CCP poses a ‘real and urgent threat’ to university ideals, former official wrote
Universities should divest their endowments from Chinese firms complicit in the genocide of Uyghurs and other Muslim groups in Xinjiang, according to Keith Krach, a former U.S. under secretary of state and chairman of the trustees at Purdue University.
Krach (pictured) recommended university boards take the step in an open letter published September 9 in Inside Higher Ed.
Krach is also the former chairman and CEO of Docusign and Ariba, and he co-founded and chairs the Krach Institute for Tech Diplomacy at Purdue.
The influence of the Chinese Communist Party constitutes a “real and urgent threat” to university ideals of academic freedom and human rights advocacy, according to Krach.
“U.S. government has officially declared the Chinese government’s abuses in Xinjiang genocide, determining in January 2021 that China’s governing authorities ‘are engaged in the forced assimilation and eventual erasure of a vulnerable ethnic and religious minority group,’” Krach stated. “Around the world, the CCP’s atrocities against the Uyghurs have been recognized as genocide by lawmakers in the Czech Republic, France, the United Kingdom and a growing number of other countries.”
Krach praised divestment efforts currently underway
Krach recommended the bipartisan Athenai Institute, a student-founded nonprofit, as a leader in organizing a grassroots college movement to call for divestment from companies complicit in Chinese human rights violations.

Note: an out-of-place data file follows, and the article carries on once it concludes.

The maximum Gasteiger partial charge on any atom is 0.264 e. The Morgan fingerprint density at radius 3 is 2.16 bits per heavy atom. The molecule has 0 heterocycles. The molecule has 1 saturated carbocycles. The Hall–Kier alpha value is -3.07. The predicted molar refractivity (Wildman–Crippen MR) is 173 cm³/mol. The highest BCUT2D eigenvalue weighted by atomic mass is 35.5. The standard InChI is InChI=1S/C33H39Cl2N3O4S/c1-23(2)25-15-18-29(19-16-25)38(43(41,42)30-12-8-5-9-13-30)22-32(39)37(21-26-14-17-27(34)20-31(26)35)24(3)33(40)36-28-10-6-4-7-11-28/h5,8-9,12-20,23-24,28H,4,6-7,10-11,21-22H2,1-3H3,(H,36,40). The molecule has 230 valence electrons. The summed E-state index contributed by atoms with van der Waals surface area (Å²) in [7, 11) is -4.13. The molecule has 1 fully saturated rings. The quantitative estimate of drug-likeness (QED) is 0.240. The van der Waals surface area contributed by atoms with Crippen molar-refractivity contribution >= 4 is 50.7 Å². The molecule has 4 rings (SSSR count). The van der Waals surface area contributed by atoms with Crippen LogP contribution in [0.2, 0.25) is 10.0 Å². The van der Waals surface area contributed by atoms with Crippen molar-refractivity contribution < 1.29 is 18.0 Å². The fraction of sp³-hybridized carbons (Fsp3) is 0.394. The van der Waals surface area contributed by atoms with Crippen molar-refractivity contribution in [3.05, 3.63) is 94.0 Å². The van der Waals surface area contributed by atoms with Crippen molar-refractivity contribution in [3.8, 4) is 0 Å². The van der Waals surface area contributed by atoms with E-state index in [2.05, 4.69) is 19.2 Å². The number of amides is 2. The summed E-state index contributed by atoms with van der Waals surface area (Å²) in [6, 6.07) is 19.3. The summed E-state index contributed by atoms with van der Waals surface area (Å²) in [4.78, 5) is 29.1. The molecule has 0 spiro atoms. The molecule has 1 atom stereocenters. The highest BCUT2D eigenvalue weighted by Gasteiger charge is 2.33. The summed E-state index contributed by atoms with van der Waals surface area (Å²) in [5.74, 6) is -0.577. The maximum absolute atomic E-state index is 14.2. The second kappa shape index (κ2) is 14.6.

“Students from Cornell, Georgetown and George Washington Universities and the Universities of Virginia and California, Los Angeles, are already mobilizing toward divestment from firms complicit in atrocities against the Uyghurs,” Krach stated.
Krach also approvingly cited members of Congress who have targeted university endowments, including U.S. Representative Greg Murphy, a Republican from North Carolina. Murphy proposed legislation targeting private universities with endowments of more than $1 billion, including Harvard and Yale, Duke, and MIT, to discourage them from investing in “adversarial entities” such as any Chinese firms complicit in genocide.
“This is your chance to ensure our universities stand for higher principles by deploying the power of the purse,” Krach wrote, addressing university officials. “American universities have some $800 billion in total endowments, so their commitment to divestment would not be merely symbolic but would have a real and genuine impact.”
IMAGE: The Vandenberg Coalition